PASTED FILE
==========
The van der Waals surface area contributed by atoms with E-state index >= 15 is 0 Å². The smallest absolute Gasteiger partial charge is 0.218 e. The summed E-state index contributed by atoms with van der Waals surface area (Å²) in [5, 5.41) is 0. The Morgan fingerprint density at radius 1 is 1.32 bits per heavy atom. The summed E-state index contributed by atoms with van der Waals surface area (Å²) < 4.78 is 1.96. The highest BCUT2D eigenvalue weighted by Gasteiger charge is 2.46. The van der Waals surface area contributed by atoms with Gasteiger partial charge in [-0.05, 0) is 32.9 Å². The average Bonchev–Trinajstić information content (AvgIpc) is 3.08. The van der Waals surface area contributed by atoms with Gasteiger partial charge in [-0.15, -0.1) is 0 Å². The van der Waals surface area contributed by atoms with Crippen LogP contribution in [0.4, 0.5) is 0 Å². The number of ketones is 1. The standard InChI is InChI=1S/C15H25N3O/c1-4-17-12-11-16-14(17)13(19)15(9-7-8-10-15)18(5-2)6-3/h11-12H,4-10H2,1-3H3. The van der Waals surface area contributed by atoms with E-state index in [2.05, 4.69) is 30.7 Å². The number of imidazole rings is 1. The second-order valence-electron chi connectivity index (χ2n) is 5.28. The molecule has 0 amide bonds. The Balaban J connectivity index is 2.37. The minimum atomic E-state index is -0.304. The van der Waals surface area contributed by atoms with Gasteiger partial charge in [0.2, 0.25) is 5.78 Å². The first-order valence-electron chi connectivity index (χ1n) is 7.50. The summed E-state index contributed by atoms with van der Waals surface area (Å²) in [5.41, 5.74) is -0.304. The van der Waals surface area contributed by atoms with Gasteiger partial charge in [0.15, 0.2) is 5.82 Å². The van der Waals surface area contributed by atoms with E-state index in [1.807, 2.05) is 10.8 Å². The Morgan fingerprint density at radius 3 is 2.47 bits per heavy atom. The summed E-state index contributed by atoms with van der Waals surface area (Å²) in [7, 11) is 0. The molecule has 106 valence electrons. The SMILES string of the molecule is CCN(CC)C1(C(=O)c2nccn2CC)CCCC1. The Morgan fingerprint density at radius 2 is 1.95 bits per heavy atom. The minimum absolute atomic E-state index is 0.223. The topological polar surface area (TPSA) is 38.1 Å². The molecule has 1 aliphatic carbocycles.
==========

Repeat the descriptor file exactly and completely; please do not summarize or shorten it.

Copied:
The van der Waals surface area contributed by atoms with E-state index >= 15 is 0 Å². The smallest absolute Gasteiger partial charge is 0.218 e. The summed E-state index contributed by atoms with van der Waals surface area (Å²) in [5, 5.41) is 0. The Morgan fingerprint density at radius 1 is 1.32 bits per heavy atom. The summed E-state index contributed by atoms with van der Waals surface area (Å²) < 4.78 is 1.96. The highest BCUT2D eigenvalue weighted by Gasteiger charge is 2.46. The van der Waals surface area contributed by atoms with Gasteiger partial charge in [-0.05, 0) is 32.9 Å². The average Bonchev–Trinajstić information content (AvgIpc) is 3.08. The van der Waals surface area contributed by atoms with Gasteiger partial charge in [-0.15, -0.1) is 0 Å². The van der Waals surface area contributed by atoms with Crippen LogP contribution in [0.4, 0.5) is 0 Å². The number of ketones is 1. The standard InChI is InChI=1S/C15H25N3O/c1-4-17-12-11-16-14(17)13(19)15(9-7-8-10-15)18(5-2)6-3/h11-12H,4-10H2,1-3H3. The van der Waals surface area contributed by atoms with E-state index in [2.05, 4.69) is 30.7 Å². The number of imidazole rings is 1. The second-order valence-electron chi connectivity index (χ2n) is 5.28. The molecule has 0 amide bonds. The Balaban J connectivity index is 2.37. The minimum atomic E-state index is -0.304. The van der Waals surface area contributed by atoms with Gasteiger partial charge in [0.2, 0.25) is 5.78 Å². The first-order valence-electron chi connectivity index (χ1n) is 7.50. The summed E-state index contributed by atoms with van der Waals surface area (Å²) in [5.41, 5.74) is -0.304. The van der Waals surface area contributed by atoms with Gasteiger partial charge in [0.15, 0.2) is 5.82 Å². The van der Waals surface area contributed by atoms with E-state index in [1.807, 2.05) is 10.8 Å². The Morgan fingerprint density at radius 3 is 2.47 bits per heavy atom. The summed E-state index contributed by atoms with van der Waals surface area (Å²) in [7, 11) is 0. The molecule has 106 valence electrons. The SMILES string of the molecule is CCN(CC)C1(C(=O)c2nccn2CC)CCCC1. The Morgan fingerprint density at radius 2 is 1.95 bits per heavy atom. The minimum absolute atomic E-state index is 0.223. The topological polar surface area (TPSA) is 38.1 Å². The molecule has 1 aliphatic carbocycles.